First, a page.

Erspamer retired from administrative positions in 1984 because of the age limits, but continued his research and writing until his death in Rome in 1999. His last, unfinished review was completed by his collaborators and published in 2002. During his lifetime he was twice nominated for the Nobel Prize.
Between 1933 and 1934, while still a college student, Erspamer published his first work on the histochemical characteristics of enterochromaffin cells using advanced techniques, not normally used at that time, such as diazo reactions, Wood's lamp and fluorescence microscopy. In 1935, he showed that an extract prepared from enterochromaffin cells made intestinal tissue contract. Other chemists believed the extract contained adrenaline, but two years later Erspamer demonstrated that it was a previously unknown chemical, an amine, which he named enteramine. In 1948, Maurice M. Rapport, Arda Green, and Irvine Page of the Cleveland Clinic discovered a vasoconstrictor substance in blood serum, and since it was a serum agent affecting vascular tone, they named it serotonin. In 1952 it was shown that enteramine was the same substance as serotonin. Another important chemical, also an amine, was discovered by Erspamer in 1948, in the salivary glands of the octopus, and therefore named by him octopamine.
- Vittorio Erspamer, Società Italiana di Farmacologia (in Italian)
- Negri L (2006). "Vittorio Erspamer (1909–1999)" (PDF (67 Mb)). Med Secoli (in Italian). 18 (1): 97–113. PMID 17526278.
- Severini, C.; Improta, G; Falconieri-Erspamer, G; Salvadori, S; Erspamer, V (2002). "The Tachykinin Peptide Family". Pharmacological Reviews. 54 (2): 285–322. PMID 12037144. doi:10.1124/pr.54.2.285.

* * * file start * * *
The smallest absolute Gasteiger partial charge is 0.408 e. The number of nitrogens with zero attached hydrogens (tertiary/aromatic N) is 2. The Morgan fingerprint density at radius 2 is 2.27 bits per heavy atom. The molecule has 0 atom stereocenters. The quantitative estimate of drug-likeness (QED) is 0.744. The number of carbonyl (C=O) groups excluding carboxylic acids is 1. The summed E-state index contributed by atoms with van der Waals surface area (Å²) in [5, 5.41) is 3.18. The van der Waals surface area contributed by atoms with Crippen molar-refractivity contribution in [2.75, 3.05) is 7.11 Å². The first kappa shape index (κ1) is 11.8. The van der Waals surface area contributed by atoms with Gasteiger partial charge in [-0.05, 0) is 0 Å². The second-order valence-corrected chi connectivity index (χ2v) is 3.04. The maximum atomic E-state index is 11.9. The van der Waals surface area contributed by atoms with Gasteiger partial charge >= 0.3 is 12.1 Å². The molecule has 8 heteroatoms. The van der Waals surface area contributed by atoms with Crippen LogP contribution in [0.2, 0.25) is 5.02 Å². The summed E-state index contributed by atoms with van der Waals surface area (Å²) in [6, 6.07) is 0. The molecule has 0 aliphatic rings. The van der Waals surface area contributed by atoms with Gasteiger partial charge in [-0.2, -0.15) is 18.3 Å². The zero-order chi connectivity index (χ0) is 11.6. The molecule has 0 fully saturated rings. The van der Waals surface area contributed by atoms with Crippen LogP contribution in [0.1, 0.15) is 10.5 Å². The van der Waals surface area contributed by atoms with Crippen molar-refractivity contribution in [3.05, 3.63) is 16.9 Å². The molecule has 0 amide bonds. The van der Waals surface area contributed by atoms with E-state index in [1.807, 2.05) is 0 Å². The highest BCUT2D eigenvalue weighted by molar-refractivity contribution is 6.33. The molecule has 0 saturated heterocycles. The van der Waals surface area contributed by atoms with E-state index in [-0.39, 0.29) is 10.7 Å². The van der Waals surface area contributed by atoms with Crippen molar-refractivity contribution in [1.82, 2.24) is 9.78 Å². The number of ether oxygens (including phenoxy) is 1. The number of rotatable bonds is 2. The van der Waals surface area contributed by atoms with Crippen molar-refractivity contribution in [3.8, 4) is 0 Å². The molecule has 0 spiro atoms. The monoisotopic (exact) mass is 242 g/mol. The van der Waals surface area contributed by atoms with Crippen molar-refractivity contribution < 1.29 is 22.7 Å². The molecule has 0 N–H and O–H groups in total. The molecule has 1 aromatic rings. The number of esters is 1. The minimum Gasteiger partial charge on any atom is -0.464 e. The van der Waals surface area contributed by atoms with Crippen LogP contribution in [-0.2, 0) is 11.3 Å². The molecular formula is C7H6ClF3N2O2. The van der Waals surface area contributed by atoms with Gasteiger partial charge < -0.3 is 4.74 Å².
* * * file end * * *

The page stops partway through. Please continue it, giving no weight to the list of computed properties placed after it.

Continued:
- V. Erspamer & G. Falconieri Erspamer (1962). "Pharmacological actions of eledoisin on extravascular smooth muscle". Br J Pharmacol Chemother. 19 (2): 337–54. PMC . PMID 19108168. doi:10.1111/j.1476-5381.1962.tb01198.x.
- Workshop In Memory of Vittorio Erspamer, University of Rome, 2009
- Rapport MM, Green AA, Page IH (1948). "Serum vasoconstrictor, serotonin; isolation and characterization". J. Biol. Chem. 176 (3): 1243–51. PMID 18100415.
- Feldberg W, Toh CC (1953). "Distribution of 5-hydroxytryptamine (serotonin, enteramine) in the wall of the digestive tract". J. Physiol. (Lond.). 119 (2–3): 352–62. PMC . PMID 13035756. doi:10.1113/jphysiol.1953.sp004850.
- Carl C. Pfeiffer International Review of Neurobiology, Volume 19, Academic Press, 1977, ISBN 0-12-366819-0, p. 194
- Erspamer, V., Active substances in the posterior salivary glands of Octopoda. 2. Tyramine and octopamine (oxyoctopamine) (1948). "Active Substances in the Posterior Salivary Glands of Octopoda. II. Tyramine and Octopamine (Oxyoctopamine).". Acta Pharmacologica et Toxicologica. 4 (3–4): 224–247. doi:10.1111/j.1600-0773.1948.tb03345.x.